Abraham Cahan, the founding editor of the Jewish Daily Forward, would have been 150 on July 7.
A few weeks ago, the Forward put together a special section to mark the occasion, including a piece by Editor Jane Eisner, titled "What would Ab. Do?":
… If I could conjure up a conversation with Cahan, perhaps over a glass tea at the Garden Restaurant around the corner from the legendary Forward Building on East Broadway (now upscale co-op apartments), I’d ask him about this — how, in a highly segmented media environment, we could possibly re-create a 21st-century version of the broad reach of his newspaper.
I suspect that one key was his intimate knowledge of, and appreciation for, his readers. He lifted them up without talking them down. He explained baseball and thermometers to greenhorns trying desperately to fit into America. He taught them how to use a handkerchief, wear a hat, make canned peaches, employ proper manners on the street. “Their dire lives were marked by struggle and frequently by self-doubt and concerns that their families and neighbors saw them as failures,” historian Lawrence Epstein wrote of Cahan’s readers. “The Forward gave them pride in themselves. They were, in its pages, struggling as a community. Theirs was not a lonely crowd.”
This deep connection was also forged by the financial underpinnings of the newspaper. The Forward, then and now, was published by the Forward Association, and though dependent on advertising and circulation for revenue, the newspaper has never sought to draw individual or corporate profit from its work. When it needed funds, the labor movement contributed; when it was flush with money, it returned the favor.
Now, as bankrupt newspapers flirt with various models of not-for-profit journalism, it’s almost quaint to point out what Cahan knew all along: that a newspaper is a public trust. How to nurture that trust in this fractured and unforgiving economic environment is another question I wish I could ask our founder.
What did Ab. do? Tell the American Jewish story better than anyone else, with independence, verve, commitment, creativity and empathy, helping generations of immigrants become Americans. Our story today is how the descendants of those Americans define themselves as Jews. Though the narrative has shifted, the mission remains as essential as ever.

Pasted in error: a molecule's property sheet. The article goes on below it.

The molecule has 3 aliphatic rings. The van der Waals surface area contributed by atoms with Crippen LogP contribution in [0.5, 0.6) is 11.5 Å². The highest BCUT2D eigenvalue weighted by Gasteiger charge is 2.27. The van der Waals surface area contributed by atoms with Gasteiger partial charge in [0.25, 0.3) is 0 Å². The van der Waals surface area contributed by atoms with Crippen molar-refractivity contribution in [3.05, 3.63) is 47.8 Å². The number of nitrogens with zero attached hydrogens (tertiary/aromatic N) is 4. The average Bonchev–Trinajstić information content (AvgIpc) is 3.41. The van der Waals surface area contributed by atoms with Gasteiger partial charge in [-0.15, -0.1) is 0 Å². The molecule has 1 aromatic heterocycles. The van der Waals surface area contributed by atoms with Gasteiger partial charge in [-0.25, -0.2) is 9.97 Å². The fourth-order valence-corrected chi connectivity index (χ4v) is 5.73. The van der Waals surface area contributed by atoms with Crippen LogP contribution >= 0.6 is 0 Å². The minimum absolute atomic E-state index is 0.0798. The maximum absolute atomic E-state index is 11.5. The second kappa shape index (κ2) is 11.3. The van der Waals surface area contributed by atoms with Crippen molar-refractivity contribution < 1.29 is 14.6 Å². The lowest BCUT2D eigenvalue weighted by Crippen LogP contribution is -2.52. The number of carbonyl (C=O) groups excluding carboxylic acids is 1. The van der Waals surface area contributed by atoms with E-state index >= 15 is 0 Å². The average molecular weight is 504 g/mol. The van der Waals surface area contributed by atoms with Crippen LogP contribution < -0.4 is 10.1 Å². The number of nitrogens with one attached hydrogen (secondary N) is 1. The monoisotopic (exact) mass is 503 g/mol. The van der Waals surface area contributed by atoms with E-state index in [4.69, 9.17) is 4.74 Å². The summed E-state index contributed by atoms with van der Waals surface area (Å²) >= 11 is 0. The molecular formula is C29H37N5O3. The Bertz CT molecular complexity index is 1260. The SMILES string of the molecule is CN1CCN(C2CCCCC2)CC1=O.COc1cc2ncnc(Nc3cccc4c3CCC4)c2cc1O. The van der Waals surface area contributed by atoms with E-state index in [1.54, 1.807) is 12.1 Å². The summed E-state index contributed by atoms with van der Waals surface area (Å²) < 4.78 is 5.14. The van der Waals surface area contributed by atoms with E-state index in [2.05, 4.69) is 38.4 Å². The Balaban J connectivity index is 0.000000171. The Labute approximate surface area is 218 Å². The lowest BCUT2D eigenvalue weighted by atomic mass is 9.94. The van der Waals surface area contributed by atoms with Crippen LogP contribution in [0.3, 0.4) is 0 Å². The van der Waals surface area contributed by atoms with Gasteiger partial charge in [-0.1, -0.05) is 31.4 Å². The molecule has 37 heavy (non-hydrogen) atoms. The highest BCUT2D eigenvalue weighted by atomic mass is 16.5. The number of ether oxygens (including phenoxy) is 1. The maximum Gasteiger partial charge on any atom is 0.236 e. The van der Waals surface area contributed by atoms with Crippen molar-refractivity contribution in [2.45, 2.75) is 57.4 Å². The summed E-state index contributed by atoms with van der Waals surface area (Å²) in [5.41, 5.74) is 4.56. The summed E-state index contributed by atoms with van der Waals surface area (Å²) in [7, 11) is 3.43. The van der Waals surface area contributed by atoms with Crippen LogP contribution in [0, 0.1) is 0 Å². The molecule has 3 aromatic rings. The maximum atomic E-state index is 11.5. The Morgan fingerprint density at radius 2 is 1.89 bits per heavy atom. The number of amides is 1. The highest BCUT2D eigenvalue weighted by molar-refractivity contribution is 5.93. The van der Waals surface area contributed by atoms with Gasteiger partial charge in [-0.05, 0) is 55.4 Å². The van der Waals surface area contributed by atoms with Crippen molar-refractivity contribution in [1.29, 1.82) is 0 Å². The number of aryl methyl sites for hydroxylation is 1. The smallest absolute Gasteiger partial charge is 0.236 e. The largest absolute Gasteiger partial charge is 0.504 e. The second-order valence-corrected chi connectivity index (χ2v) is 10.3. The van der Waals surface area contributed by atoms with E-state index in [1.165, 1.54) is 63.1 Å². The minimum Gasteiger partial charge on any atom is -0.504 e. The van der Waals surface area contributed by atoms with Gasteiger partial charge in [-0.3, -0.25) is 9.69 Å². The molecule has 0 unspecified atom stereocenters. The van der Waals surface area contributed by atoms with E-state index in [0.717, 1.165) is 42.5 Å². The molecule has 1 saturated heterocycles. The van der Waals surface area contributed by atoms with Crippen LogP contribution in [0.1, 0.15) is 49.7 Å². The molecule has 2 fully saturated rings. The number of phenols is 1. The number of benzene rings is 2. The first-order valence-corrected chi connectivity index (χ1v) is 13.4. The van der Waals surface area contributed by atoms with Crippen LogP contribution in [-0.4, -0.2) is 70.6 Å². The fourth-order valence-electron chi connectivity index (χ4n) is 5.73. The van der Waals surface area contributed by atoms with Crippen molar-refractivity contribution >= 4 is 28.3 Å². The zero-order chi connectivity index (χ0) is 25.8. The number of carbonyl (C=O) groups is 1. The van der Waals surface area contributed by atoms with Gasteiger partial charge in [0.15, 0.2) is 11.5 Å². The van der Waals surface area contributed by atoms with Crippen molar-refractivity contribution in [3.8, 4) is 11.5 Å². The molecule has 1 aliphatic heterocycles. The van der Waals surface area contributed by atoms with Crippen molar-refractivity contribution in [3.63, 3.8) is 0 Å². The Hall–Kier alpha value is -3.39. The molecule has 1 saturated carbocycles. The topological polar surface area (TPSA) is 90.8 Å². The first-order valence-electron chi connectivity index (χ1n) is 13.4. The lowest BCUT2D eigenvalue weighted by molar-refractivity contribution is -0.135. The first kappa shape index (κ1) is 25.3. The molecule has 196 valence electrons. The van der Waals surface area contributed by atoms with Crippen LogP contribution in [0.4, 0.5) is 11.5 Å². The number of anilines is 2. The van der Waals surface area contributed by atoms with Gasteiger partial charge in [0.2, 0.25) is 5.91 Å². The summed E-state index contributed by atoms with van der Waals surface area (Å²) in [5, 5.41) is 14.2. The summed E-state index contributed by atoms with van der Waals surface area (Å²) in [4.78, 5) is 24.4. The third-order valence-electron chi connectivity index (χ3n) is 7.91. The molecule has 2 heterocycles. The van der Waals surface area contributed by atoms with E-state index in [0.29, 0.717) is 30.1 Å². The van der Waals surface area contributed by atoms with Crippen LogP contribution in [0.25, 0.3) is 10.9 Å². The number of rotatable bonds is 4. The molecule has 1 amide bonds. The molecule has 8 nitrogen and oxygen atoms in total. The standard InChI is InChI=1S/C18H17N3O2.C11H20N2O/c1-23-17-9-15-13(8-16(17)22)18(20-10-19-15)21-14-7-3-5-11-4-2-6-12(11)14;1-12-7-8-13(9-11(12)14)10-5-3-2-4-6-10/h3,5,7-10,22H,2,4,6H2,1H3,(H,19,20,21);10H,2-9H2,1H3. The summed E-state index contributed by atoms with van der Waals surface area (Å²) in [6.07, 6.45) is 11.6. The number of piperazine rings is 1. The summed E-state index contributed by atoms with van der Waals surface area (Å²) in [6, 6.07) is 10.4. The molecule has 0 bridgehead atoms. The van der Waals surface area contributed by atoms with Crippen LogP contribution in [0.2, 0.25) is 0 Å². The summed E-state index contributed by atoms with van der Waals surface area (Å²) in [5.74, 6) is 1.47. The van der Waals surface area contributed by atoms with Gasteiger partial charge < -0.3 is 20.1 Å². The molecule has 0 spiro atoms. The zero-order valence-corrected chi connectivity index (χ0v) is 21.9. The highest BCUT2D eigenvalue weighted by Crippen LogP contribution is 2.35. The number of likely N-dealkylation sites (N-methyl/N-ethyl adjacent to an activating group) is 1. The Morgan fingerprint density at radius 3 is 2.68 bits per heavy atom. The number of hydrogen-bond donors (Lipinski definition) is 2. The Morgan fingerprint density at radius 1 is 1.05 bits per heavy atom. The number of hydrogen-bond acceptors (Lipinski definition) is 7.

Over at Tablet, the founding editor of the English-language Forward, Seth Lipsky, gives us an "imagined interview" with the late Cahan, and essentially answers the question in Eisner’s headline: What would Abraham Cahan do? He’d be … Orthodox!?
Was it hard to return to Orthodox Judaism after all those years in which you called yourself a “freethinker”?
Well, don’t forget I was educated Jewishly, thank God, and I’ve never had trouble admitting I was wrong. Thank God for that, too, and that may be because I made so many mistakes. Thank God for all of them. …
Levinsky. David Levinsky. He was a fictional character, of course, my own creation. But it’s no coincidence that at the start of the novel and the end of it, Levinsky notes that all his worldly success meant nothing to him and he was still, in his innermost being, the same Yeshiva boy who had swayed over his prayers. I wrote that at the peak of my career, and it was the most important thing I ever wrote, and it just came out of me. And I began rethinking my whole life at that time.
Not sure which of Lipsky’s theories is more upsetting to Forward old timers — his previous assertions about Cahan being a neocon forerunner or this portrait of Cahan as a frummy.
(The latter would be news to my wife’s very Orthodox, late great grandfather, who, I’ve been told, was so upset at the sight of a biography of Cahan sitting on the bookshelf in his adult son’s home, that he grabbed it and threw it out the window.)